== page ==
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Two U.S. senators say Russia denied them visas for congressional delegation visit

Sen. Ron Johnson (R-Wis.) sits on the Senate Foreign Relations Committee and is chairman of the panel’s subcommittee on Europe and regional security cooperation.
Sen. Ron Johnson (R-Wis.) sits on the Senate Foreign Relations Committee and is chairman of the panel’s subcommittee on Europe and regional security cooperation. (Andrew Harrer/Bloomberg/file)

Sen. Ron Johnson (R-Wis.) said Monday that he was denied a visa to Russia for a visit as part of a bipartisan congressional delegation next week.

Then Tuesday, Sen. Chris Murphy (D-Conn.) said Russia blocked his entry into the country as well.

Johnson visited Russia in July 2018 as part of an eight-member delegation. At the time, the Wisconsin Republican and other lawmakers on the trip were sharply criticized back in the United States for striking a conciliatory tone in meetings with Kremlin-connected officials.

Russia’s decision to allow Johnson to travel with an all-Republican delegation on that trip but not in a bipartisan delegation next week has led some Democrats to view the Kremlin’s restrictions as focused on keeping congressional Democrats out. The party has led the charge in pushing for economic sanctions against Moscow and exposing its interference in the 2016 elections.

In a statement, Johnson called the visa denial “a petty affront” and said he had been working with U.S. Ambassador to Russia Jon Huntsman Jr. in the hopes that “direct dialogue with Russian parliamentarians could help set the stage for better future relations between our two nations.”

“Unfortunately, Russian officials continue to play diplomatic games with this sincere effort and have denied me entrance to Russia,” Johnson said. He pledged to “continue to advocate a strong and resolute response to Russian aggression — and frank dialogue when possible.”

Murphy said the “fragile relationship” between the United States and Russia is at a “potentially a perilous moment.”

“While I’ve been a tough critic of the Kremlin, I also believe it’s important to maintain dialogue especially during moments of tension. As the owners of the world’s two largest nuclear arsenals with the capacity to destroy each other many times over, we have a responsibility to keep the world safe and prevent conflict between the U.S. and Russia,” Murphy said in a statement.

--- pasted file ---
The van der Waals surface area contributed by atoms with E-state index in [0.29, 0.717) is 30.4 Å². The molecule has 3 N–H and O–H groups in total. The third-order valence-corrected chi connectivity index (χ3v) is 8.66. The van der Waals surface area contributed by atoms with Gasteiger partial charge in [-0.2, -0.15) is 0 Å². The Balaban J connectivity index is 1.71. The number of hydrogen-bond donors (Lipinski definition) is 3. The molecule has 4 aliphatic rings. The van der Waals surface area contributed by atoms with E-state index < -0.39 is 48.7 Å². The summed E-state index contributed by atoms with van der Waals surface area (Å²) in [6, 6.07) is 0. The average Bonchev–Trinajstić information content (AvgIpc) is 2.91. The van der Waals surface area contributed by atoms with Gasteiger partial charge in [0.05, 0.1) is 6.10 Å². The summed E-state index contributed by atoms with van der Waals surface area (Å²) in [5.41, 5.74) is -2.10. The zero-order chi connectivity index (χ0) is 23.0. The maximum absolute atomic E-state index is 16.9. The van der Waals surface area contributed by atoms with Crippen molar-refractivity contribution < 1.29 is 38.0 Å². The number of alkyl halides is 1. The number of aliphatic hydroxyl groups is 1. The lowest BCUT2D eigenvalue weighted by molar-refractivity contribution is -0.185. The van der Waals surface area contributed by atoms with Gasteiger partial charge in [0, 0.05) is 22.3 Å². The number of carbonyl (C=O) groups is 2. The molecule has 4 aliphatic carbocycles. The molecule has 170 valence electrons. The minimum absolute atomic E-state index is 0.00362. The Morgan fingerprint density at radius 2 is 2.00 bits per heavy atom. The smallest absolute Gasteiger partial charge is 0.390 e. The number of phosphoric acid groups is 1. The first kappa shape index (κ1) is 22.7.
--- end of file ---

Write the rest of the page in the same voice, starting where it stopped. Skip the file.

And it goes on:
The Russian Embassy in Washington posted its reasons for Johnson’s ban on Twitter early Tuesday. In a statement, it said that the senator never asked it for a visa and hadn’t informed the mission about his plans to visit.

“Senator Ron Johnson’s groundless accusations against Russia leave no doubt — he is ready not for a dialogue, but a confrontation. In his usual Russophobic manner he distorts Russian foreign policy and allows himself rude remarks. Based on that it is unlikely one can seriously take his statements of alleged intentions to restore direct dialogue with Russian parliamentarians,” the embassy said.

It did not immediately explain why Murphy was also barred entry.

Johnson and Murphy sit on the Senate Foreign Relations Committee. Johnson is chairman of the panel’s subcommittee on Europe and regional security cooperation. Murphy is ranking Democrat on the subcommittee overseeing Near East, South Asia, Central Asia, and counterterrorism.

Johnson’s office noted Monday that Johnson supported several pieces of legislation aiming “to hold Russia accountable for its aggression in Ukraine and its targeting of dissidents.” Among those measures was a bill that would have renamed the street outside of the Russian Embassy after slain Russian opposition leader Boris Nemtsov.

In his statement, Johnson chided Russian President Vladi­mir Putin for having chosen a path for Russia that is “a tragedy of historic proportions.” He listed a number of criticisms, but notably did not mention Russian interference in the 2016 U.S. election — an issue on which President Trump has been hesitant to criticize Putin.

“Instead of holding free and fair elections, respecting the rule of law, and integrating Russia’s economy with Western democracies, Putin has invaded Georgia, attempted to illegally annex Crimea, conducted war in eastern Ukraine where thousands have died, and supported a barbaric regime in Syria that has used chemical weapons on its own people in a war that has resulted in the deaths of hundreds of thousands,” Johnson said.

Earlier Monday, in a news conference at the conclusion of the Group of Seven meeting in Biarritz, France, Trump announced that he intended to invite Putin to the group’s 2020 summit in the United States. Russia was booted following the its 2014 annexation of Ukraine’s Crimean peninsula.

Karoun Demirjian and John Hudson in Washington, Michael Birnbaum in Biarritz, France, and Will Englund in Moscow contributed to this report.